From my personal interactions with many participants, I feel that there is enthusiasm for implementing e-Governance projects and also an appreciation of the challenges involved. The bureaucracy really needs to step up its efforts to capitalise on this enthusiasm to conceptualise and implement projects.
What are the various stages at which information and communcication technology (ICT) projects in government fail? How do you see the role of administration, the bureaucracy, in the project implementation?
There are two kinds of failures. The first type of failure is when there is a slow uptake of services and over a short period the service delivery centers cease to operate. A second failure is where e-Government service delivery does not deliver any benefits to the citizens over the manual system and in some cases worsens the situation. The first kind of failure may result from poor choice of technology or inadequate technology infrastructure (poor communication systems and inadequate bandwidth). Another reason can be lack of electric power in rural areas and poor maintenance of equipment. The second kind of failure occurs when project conceptualisation is weak and necessary process reforms are not carried out.
It is the role of the administrator to conceptualise the project in terms of measurable benefits to be delivered to citizens and necessary process reform to be carried out so that these benefits will accrue. Administrators then need to communicate such a conceptualisation with clarity in the Request for Proposal (RFP) to invite private partners. They need to learn the skills of working with private partners, constantly monitoring their performance and also making sure that private partners also earn a reasonable profit from the endeavor. Careful design of Service Level Agreement (SLA) is the main task that administrators need to perform at this stage. Administrators also need to focus on change management to inculcate a service attitude in government employees.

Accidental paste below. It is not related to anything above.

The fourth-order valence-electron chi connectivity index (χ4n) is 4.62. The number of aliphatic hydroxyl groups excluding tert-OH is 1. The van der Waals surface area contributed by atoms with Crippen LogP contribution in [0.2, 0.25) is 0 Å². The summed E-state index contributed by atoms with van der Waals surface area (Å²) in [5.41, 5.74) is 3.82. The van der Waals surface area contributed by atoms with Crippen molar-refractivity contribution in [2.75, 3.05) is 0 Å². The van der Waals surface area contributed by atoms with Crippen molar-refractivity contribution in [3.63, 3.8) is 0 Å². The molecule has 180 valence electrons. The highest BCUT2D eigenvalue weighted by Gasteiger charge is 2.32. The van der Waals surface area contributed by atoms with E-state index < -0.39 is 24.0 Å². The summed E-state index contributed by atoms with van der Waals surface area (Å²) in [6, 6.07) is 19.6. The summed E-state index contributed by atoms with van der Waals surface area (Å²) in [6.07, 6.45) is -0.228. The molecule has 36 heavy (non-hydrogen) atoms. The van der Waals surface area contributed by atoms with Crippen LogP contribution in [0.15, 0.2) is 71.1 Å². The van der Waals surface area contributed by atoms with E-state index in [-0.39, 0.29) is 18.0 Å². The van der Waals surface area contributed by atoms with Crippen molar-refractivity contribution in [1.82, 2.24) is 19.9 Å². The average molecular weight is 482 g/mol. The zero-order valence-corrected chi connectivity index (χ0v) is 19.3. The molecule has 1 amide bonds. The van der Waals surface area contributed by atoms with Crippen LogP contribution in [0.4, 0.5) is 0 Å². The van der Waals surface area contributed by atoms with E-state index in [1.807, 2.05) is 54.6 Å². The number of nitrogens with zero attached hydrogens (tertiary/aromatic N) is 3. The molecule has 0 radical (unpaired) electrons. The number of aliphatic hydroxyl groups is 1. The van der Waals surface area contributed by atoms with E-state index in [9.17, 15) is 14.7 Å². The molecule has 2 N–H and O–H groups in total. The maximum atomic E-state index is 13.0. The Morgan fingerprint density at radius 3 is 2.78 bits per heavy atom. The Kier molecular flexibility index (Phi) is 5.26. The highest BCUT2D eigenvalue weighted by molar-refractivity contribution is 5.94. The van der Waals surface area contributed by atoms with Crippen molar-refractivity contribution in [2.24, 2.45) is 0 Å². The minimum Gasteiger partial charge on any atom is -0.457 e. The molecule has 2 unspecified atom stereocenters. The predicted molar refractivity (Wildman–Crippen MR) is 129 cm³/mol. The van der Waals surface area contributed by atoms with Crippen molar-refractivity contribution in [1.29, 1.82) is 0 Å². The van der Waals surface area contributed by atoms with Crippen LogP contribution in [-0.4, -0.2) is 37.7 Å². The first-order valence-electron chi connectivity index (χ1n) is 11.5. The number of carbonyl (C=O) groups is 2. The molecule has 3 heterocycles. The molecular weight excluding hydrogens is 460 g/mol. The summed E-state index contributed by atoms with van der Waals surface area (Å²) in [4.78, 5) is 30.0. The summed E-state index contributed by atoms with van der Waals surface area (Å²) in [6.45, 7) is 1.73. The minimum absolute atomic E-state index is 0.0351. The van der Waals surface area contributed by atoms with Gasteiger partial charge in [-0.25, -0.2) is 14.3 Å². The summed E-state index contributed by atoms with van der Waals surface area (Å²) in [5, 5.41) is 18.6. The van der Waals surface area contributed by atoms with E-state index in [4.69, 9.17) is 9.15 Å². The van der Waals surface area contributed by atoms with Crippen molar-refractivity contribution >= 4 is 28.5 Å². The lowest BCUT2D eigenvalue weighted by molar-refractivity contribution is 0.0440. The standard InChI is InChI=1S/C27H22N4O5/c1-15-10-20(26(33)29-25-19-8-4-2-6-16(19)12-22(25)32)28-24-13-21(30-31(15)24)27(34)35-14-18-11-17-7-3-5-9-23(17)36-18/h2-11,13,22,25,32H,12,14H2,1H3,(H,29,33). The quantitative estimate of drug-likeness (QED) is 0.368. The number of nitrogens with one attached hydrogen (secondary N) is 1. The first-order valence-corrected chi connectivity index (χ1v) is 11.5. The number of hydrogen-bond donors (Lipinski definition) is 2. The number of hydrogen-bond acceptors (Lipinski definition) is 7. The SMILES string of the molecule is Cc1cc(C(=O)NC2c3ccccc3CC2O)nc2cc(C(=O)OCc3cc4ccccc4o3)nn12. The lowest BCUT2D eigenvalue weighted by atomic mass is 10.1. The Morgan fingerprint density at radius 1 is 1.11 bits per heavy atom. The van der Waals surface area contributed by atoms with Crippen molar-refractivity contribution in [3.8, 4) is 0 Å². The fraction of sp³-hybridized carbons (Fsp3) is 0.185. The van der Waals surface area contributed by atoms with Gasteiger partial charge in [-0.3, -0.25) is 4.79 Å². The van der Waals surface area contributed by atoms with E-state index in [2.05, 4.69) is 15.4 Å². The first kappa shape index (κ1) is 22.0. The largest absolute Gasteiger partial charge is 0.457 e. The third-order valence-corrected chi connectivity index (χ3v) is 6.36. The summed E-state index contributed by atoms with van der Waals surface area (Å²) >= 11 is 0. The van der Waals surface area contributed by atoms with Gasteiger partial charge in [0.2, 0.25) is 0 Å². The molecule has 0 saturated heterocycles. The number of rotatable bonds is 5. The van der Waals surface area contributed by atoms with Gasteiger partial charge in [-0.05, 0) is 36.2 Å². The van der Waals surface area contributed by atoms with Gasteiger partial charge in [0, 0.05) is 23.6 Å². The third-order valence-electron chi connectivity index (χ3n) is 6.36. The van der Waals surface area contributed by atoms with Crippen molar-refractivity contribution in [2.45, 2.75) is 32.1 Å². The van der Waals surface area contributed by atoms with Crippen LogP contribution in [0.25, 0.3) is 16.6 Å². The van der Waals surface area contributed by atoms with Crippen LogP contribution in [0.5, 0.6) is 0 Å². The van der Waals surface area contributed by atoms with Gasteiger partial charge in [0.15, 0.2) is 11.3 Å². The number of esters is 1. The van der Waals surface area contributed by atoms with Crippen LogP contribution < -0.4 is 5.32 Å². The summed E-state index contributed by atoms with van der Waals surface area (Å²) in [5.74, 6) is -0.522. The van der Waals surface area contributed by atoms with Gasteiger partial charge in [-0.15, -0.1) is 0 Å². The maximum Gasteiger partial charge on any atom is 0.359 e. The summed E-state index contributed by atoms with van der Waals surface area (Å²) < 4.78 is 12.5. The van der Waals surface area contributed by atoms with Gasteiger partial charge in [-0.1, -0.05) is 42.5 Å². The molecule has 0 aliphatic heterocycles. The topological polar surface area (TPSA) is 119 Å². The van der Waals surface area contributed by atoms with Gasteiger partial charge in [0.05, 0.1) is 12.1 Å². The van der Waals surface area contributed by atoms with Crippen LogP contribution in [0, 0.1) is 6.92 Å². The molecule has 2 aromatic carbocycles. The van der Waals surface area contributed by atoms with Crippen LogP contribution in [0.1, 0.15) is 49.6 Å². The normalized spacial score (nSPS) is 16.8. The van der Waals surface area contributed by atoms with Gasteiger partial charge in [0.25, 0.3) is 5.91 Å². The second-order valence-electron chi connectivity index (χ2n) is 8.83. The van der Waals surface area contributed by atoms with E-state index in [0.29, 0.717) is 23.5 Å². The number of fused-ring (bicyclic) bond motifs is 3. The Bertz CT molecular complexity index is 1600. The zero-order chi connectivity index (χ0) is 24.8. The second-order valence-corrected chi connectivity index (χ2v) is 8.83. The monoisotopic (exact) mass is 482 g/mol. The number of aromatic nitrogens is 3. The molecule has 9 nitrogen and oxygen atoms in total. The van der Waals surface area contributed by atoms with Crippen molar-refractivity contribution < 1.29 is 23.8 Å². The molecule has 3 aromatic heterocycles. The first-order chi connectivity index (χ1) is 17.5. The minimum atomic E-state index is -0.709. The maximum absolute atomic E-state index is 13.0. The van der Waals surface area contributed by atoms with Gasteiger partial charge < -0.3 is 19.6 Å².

What are the challenges impeding the implementation of e-Governance projects in India?
Infrastructure in terms of connectivity, access to Internet in rural areas, lack of power are major constraints but these are being addressed. Lack of capacity within government as well as private sector to conceptualise projects is a major constraint, which is yet to be addressed. e-Government is seen as automation of some steps in a delivery process without carrying out the necessary process reforms to remove arbitrariness and enhance transparency. Willingness and capacity to re-engineer delivery processes is the biggest challenge. e-Government projects can perform better in terms of service delivery if individual states share their best practices with other states which can help them overcome implementation challenges.
Pratap Vikram Singh